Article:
By Greg Ruthig, Ph.D.
Dr. Ruthig is an assistant professor at Grinnell College in Iowa, and a member of the Save The Frogs Advisory Committee.
I have been interested in amphibians for as long as I can remember. Growing up in upstate New York, I enjoyed finding bright orange red efts in the woods and searching for hours to find spring peepers in the midst of deafening choruses. Although I always knew amphibians were important consumers of insects, which is a comforting thought when wading through a wetland being bitten by mosquitoes, I never appreciated the even smaller organisms whose lives are affected by amphibians and who can have enormous effects on amphibians themselves.
My research is focused on aquatic microbes that are found on amphibians. One group of organisms I study are called watermolds, which are fungus like organisms that consume dead amphibians and can sometimes be pathogens of their eggs. Another microbe that I study, which has received much more attention is the chytrid fungus, Batrachochytrium dendrobatidis. This fungus infects the skin of adult amphibians and the mouths of many tadpoles and has been associated with amphibian declines and extinctions around the world. I am interested in determining how this pathogen is able to drive its amphibian hosts to extinction and how its persistence in the environment, even after many of its host disappear, affects attempts to reintroduce amphibians back into their native environments.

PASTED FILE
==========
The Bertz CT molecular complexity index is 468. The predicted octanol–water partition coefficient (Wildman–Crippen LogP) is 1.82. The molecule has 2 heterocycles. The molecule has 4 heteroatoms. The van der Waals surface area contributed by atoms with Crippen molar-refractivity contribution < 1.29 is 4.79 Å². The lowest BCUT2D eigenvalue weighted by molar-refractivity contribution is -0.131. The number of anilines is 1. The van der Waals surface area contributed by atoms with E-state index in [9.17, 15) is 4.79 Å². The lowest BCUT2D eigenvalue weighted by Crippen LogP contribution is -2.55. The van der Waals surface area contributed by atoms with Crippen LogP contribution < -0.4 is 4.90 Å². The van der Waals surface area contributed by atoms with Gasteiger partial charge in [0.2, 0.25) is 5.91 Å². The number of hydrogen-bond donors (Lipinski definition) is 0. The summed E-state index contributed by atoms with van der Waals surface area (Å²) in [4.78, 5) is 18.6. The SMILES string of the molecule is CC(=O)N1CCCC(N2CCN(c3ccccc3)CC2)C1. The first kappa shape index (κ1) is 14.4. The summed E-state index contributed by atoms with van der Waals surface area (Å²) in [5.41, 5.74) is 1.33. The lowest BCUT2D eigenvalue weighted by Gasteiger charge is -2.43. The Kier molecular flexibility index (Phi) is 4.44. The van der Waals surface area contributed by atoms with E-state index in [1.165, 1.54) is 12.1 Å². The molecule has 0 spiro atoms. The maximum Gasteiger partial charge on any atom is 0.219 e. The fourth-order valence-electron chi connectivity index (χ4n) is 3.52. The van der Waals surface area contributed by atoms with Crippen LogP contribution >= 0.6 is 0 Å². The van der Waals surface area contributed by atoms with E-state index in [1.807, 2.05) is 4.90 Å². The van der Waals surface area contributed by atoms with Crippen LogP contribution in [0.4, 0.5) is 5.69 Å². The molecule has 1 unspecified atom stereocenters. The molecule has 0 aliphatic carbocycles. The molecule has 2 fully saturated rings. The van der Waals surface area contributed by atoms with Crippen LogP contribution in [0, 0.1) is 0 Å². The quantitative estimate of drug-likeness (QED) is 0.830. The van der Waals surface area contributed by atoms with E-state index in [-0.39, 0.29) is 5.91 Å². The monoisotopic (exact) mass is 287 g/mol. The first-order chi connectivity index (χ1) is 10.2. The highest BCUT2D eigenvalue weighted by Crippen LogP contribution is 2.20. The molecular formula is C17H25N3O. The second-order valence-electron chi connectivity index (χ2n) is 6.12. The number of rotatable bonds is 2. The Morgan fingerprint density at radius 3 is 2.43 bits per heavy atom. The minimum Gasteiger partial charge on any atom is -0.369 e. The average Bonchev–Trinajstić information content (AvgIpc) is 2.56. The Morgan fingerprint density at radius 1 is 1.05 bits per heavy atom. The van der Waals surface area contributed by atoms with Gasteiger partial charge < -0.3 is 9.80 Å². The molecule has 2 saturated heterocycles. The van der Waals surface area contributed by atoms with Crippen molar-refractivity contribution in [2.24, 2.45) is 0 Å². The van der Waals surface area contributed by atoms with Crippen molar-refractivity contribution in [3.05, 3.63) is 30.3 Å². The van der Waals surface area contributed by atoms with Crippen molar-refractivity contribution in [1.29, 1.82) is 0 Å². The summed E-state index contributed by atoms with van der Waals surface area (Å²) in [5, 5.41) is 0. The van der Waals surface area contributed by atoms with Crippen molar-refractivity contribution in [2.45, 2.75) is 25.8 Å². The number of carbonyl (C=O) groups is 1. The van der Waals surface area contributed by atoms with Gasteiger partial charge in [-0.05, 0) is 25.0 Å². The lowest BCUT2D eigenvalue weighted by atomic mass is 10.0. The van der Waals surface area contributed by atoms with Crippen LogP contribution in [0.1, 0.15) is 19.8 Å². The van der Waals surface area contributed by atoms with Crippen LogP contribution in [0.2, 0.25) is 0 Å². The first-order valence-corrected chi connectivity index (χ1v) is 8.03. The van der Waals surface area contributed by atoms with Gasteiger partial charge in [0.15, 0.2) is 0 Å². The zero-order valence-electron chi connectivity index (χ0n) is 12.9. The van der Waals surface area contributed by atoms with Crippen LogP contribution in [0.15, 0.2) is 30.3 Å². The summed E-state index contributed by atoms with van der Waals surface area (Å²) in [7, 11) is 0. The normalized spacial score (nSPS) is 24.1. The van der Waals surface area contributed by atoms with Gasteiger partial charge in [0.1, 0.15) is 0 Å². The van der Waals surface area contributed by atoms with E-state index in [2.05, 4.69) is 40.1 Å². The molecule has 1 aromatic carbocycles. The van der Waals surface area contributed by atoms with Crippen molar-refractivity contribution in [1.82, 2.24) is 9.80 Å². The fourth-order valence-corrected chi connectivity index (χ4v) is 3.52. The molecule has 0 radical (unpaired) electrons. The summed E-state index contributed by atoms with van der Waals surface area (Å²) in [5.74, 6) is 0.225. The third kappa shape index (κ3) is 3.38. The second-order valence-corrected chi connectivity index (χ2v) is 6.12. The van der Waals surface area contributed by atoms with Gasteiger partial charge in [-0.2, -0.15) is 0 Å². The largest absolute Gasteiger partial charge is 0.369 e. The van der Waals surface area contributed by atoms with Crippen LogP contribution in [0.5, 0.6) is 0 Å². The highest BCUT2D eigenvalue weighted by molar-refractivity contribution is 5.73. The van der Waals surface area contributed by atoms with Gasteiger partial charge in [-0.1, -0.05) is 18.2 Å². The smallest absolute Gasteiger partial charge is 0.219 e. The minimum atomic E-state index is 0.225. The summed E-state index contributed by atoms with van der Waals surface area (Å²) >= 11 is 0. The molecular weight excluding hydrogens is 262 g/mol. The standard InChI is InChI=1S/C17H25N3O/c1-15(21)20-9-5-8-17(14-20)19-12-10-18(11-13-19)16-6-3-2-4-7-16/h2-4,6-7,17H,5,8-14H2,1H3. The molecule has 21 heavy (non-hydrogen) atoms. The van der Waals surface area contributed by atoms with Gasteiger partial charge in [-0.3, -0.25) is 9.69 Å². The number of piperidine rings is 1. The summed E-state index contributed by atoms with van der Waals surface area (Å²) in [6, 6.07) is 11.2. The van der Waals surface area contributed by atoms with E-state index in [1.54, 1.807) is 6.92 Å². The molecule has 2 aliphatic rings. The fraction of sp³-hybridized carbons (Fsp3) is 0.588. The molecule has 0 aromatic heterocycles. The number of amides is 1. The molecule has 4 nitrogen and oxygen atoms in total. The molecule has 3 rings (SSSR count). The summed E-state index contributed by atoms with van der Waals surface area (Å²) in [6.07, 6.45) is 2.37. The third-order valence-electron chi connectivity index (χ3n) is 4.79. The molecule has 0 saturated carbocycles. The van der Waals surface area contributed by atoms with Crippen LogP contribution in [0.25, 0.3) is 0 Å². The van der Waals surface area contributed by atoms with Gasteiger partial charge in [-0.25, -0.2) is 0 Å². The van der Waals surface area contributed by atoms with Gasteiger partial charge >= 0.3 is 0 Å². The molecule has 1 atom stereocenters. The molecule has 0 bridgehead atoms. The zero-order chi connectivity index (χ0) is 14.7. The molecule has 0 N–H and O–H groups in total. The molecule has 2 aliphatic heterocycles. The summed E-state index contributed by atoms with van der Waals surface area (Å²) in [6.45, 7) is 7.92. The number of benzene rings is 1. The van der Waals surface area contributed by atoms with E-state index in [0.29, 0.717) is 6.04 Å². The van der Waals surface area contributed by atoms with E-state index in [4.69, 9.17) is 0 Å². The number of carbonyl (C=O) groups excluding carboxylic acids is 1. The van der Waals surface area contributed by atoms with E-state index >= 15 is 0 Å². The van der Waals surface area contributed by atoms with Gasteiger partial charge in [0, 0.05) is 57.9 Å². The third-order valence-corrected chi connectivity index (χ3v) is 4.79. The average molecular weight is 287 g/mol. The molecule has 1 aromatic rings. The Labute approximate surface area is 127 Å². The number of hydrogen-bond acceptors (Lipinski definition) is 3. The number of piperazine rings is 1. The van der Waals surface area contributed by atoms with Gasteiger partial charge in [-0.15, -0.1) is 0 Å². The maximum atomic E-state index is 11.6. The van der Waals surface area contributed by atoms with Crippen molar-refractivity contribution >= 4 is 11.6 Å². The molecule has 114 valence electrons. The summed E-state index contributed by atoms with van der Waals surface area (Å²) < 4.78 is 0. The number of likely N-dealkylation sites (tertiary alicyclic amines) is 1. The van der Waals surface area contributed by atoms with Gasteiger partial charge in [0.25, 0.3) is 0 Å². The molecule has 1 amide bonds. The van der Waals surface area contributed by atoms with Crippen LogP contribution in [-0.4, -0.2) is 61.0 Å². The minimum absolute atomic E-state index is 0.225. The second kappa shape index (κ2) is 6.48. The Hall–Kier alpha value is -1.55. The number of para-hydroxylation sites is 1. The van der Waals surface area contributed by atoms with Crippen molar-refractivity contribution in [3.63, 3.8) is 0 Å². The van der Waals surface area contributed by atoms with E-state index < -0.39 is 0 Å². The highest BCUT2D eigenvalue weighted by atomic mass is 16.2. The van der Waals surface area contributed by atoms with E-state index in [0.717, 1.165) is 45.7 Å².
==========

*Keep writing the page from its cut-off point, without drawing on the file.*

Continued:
Although microbes are receiving most of their attention due to the fact that they are pathogens, many mirco-organisms interact with amphibians in other ways. Watermold often act saprophytically on amphibians, meaning that they only consume their hosts after they have already died from other causes. Reid Harris at James Madison University and others are now discovering that many of microbes are actually helpful to amphibians, because they can inhibit pathogens. To appreciate how many microbe species are associated with amphibians, I recommend looking at the skin of an amphibian under a microscope or even a hand lens. You will find that it is moving with all kinds or microbes, whose ecological associations with amphibians remain mostly unknown.
As amphibian populations decline, I think about how their losses will affect both large and very small organisms. An amphibian body is an ecosystem within itself and we are just beginning to understand its complexities. Conserving amphibians will impact many more species than the frogs and salamanders that capture our attention when we are children.